Peter's Honey Fig
Peter's Honey Fig
Ficus carica 'Peter's Honey'Item #3674 USDA Hardiness Zone: 7 - 9
An attractive garden tree with an interesting winter appearance. Produces especially delicious, sweet, soft-skinned, yellow-green fruit each summer. Needs sun and plenty of heat to ripen fruit. Figs are often root-hardy and prolific in zones 5 and 6 if sheltered or planted against a south-facing wall.
- OverviewLight Needs:Full sunWatering Needs:Water regularly - weekly, or more often in extreme heat or containers.Average Landscape Size:Moderate growing; reaches 15 to 25 ft. tall and wide.
- DetailBotanical Pronunciation:FYE-kus KAH-ri-kaPlant type:TreeDeciduous/evergreen:DeciduousSunset climate zones:4 - 9, 12 - 24Growth habit:SpreadingGrowth rate:ModerateAverage landscape size:Moderate growing; reaches 15 to 25 ft. tall and wide.Foliage color:GreenBlooms:Inconspicuous; prized for fruit and foliage.Design IdeasThis Fig can serve as both an ornamental and a fruit tree. Plant away from hardscapes where fallen fruit can stain. Use as a single specimen or as a cloak for fence lines or to screen out undesirable views.Companion PlantsRosemary (Rosmarinus); Lavender (Lavandula); Raspberry (Rubus); Grape (Vitis); Olive (Olea)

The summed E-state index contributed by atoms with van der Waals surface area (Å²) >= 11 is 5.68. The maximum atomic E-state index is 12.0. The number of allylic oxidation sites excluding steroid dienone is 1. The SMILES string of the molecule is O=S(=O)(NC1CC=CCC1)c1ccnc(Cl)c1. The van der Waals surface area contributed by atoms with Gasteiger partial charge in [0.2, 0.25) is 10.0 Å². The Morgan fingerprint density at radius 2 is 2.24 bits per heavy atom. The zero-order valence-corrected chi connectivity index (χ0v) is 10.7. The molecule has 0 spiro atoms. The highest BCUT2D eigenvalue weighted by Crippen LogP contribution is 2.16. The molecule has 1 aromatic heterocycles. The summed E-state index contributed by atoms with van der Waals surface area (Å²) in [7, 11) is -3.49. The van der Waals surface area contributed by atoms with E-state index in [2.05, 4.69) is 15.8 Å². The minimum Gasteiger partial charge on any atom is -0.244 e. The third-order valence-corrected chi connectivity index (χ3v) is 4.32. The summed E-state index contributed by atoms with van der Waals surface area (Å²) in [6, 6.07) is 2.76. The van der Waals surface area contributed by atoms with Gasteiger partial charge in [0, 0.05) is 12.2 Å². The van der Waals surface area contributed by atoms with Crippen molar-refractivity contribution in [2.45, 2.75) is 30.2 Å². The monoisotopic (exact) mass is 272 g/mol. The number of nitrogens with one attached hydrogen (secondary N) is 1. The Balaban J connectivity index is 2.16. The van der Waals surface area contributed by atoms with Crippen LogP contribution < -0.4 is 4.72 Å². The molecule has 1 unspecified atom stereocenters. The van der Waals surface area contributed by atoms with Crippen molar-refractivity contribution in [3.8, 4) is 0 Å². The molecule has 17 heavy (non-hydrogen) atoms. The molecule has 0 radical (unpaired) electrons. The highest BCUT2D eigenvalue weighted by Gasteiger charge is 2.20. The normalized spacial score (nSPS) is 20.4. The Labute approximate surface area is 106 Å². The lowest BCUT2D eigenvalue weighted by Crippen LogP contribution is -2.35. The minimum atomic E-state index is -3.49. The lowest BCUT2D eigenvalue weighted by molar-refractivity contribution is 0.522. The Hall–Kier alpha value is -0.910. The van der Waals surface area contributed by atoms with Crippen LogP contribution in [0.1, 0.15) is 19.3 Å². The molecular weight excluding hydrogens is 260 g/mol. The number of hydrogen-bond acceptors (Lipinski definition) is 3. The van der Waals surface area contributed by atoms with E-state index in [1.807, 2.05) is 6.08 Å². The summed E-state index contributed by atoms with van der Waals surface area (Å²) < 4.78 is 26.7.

- CareCare InformationPrefers enriched, well-drained soil. Water deeply, regularly in first growing season to establish root system; reduce frequency, once established. Requires less water in fall and winter, more in growing season. Shelter in colder zones; may die back and re-sprout from roots in spring. Apply fertilizer in spring. Prune lightly in late winter.Pruning time: winter.Light Needs:Full sunWatering Needs:Water regularly - weekly, or more often in extreme heat or containers.
- History & LoreHistory:The edible fig, F. carica is believed native to western Asia but widely distributed throughout the Mediterranean in ancient times. Figs reached America with the Spanish in 1769 and were widely cultivated throughout the California mission chain by the Franciscans. These trees would become the 'Mission' fig which gave birth to this crop in modern American agriculture.Lore:The earliest evidence of fig cultivation dates to 5000 BC. By the time of the Roman Empire, 29 varieties were known to be in cultivation.